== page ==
Global economy resilient in the face of Russia-Ukraine conflict

Ukraine war and global economy
The world is still in the shadow of a global recession with total economic losses due to the Russia-Ukraine conflict touching $1 trillion.

A year has gone by since the Russian forces began the invasion of Ukraine. On February 24, 2022, Russia launched an attack against Ukraine which has had huge humanitarian and economic consequences. The invasion which triggered widespread panic around the world continues to impact the global economy which is still reeling under the impact of bloodshed and terror. The conflict began at a time when the world was still reeling under the economic consequences of the coronavirus pandemic. The war aggravated the existing woes with fresh concerns — disruptions in the supply of grain, fertilisers and energy. Along with it came sticky inflation and economic uncertainty in a world that was already contending with too much of both.

While economists and multilateral bodies are talking about a global recession, the world has, so far, managed to avert a full-scale economic crisis. It is not lost on policymakers that companies and countries have been surprisingly resilient in the face of the geopolitical crisis and supply chain disruptions.

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There war in Europe had three major repercussions. For one, inflation which has not left any country untouched. With higher prices for essential items such as food and energy, inflation has been sticky. This, in turn, translates into erosion of purchasing power for a large chunk of global population. Take India’s case for example. Despite months of efforts to tame inflation by the government and the Reserve Bank of India, India’s retail inflation has become a sore point. Consumer inflation surged to 6.5% in January.

Consumer price inflation since 2010

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Impact on global economy

According to the International Monetary Fund (IMF), the impact of the geopolitical conflict on the global economy will flow through three channels. While the first is higher inflation, the second is shrinking trade volumes. The third channel is weighed down asset prices due to reduced business confidence and higher investor uncertainty. This also comes with the tightening of monetary policy that led to heavy capital outflows from emerging markets.

In fact, a year back when Russia invaded Ukraine, there was a major impact on food and energy prices as both of the countries are major commodities producers. Together, Russia and Ukraine export nearly a third of the world’s wheat and barley, more than 70% of the sunflower oil and are huge quantities of corn. Russia is also the top global fertiliser producer. However, food became more expensive last year across the globe as Russian hostilities in Ukraine prevented grain from leaving the “breadbasket of the world”. The threat of shortages, hunger and political instability in developing countries became aggravated.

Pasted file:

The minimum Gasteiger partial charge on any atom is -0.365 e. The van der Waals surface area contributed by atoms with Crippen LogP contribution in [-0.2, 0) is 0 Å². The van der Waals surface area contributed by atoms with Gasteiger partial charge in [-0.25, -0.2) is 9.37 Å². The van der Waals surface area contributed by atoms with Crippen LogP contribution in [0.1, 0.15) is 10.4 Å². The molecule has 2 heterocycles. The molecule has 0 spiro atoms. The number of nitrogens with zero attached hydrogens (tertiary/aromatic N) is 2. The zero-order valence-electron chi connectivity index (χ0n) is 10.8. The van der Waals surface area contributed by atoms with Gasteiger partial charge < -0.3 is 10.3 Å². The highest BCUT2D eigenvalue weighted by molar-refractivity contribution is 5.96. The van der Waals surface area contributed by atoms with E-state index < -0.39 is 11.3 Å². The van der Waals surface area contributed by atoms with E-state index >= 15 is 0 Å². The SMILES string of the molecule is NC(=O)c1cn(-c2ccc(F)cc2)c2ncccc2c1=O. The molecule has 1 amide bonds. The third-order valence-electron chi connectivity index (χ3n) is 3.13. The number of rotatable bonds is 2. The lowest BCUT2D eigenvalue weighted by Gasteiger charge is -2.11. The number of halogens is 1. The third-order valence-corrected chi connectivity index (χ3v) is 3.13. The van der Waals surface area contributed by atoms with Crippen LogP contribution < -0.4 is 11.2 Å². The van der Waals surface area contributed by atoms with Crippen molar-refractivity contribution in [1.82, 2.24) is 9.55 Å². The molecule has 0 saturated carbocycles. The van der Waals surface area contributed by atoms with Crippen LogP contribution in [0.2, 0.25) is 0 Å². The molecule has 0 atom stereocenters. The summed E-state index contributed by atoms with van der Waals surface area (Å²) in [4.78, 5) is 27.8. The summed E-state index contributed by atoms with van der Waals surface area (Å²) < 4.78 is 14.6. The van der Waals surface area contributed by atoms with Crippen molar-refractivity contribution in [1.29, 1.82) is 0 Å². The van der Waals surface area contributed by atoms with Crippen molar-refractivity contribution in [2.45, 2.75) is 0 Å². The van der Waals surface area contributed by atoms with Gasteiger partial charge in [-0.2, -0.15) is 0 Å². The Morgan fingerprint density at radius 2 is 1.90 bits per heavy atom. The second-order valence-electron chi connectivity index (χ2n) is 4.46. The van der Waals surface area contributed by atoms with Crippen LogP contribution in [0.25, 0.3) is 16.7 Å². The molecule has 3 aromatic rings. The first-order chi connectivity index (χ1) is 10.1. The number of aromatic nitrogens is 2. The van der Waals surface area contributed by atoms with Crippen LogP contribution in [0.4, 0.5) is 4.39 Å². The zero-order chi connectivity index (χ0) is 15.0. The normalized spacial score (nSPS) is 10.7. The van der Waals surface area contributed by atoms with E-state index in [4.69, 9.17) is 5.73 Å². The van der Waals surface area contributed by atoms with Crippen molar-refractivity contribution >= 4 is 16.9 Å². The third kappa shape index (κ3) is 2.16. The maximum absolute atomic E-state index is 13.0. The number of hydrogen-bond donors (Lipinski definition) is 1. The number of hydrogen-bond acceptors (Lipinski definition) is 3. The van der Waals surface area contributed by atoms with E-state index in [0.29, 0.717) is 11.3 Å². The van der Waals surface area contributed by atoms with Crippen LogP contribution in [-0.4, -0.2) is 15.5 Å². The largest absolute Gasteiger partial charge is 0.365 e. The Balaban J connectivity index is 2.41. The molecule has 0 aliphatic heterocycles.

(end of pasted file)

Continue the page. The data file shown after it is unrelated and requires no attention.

As of now, punishingly high food prices are inflicting hardship on the poor. Both Russia and Ukraine were major global suppliers to Africa, the Middle East and parts of Asia where many struggle with food insecurity. Prices of oil and gas soared to record levels. Europeans are still paying three times more for natural gas than what they did before Russia started massing troops on Ukraine’s border.

Before the Russian invasion, Brent crude prices hovered around $80 per barrel and the same hit $128 per barrel mark after the invasion. Crude oil prices scaled a new high with Brent crude reaching $122.8 per barrel on May 31. The impact was simple; countries which were dependent on foreign imports for meeting their energy demands (India is included in that) were bound to see wider fiscal and trade deficits and more inflation pressure. However, exporters such as those in the Middle East and Africa were expected to benefit from higher prices.

Like other major economies, India too bore the brunt of the Russian military operation in Ukraine. BSE benchmark Sensex crashed 2,700 points, while NSE Nifty50 plunged 815 points. Sensex on February 24, 2022 witnessed its worst fall since March 2020. It was also the index’s fourth worst fall ever. Secondly, as higher inflation posed a problem, the Reserve Bank of India was forced to increase repo rates to tame soaring commodity prices. In February last year, before the Ukraine conflict started, RBI had projected average inflation at 4.5% for FY23. The same shot past RBI’s comfort range.

To sum up, the effects of the war are to stay here. The global economy will slow down further. According to the International Monetary Fund, the growth expectations this year remain subdued. The total economic loss due to the Russia-Ukraine war can be pegged to the tune of $1 trillion in lost production. The risk of recession continues to loom large with economies like Europe still experiencing significant headwinds, according to analysts.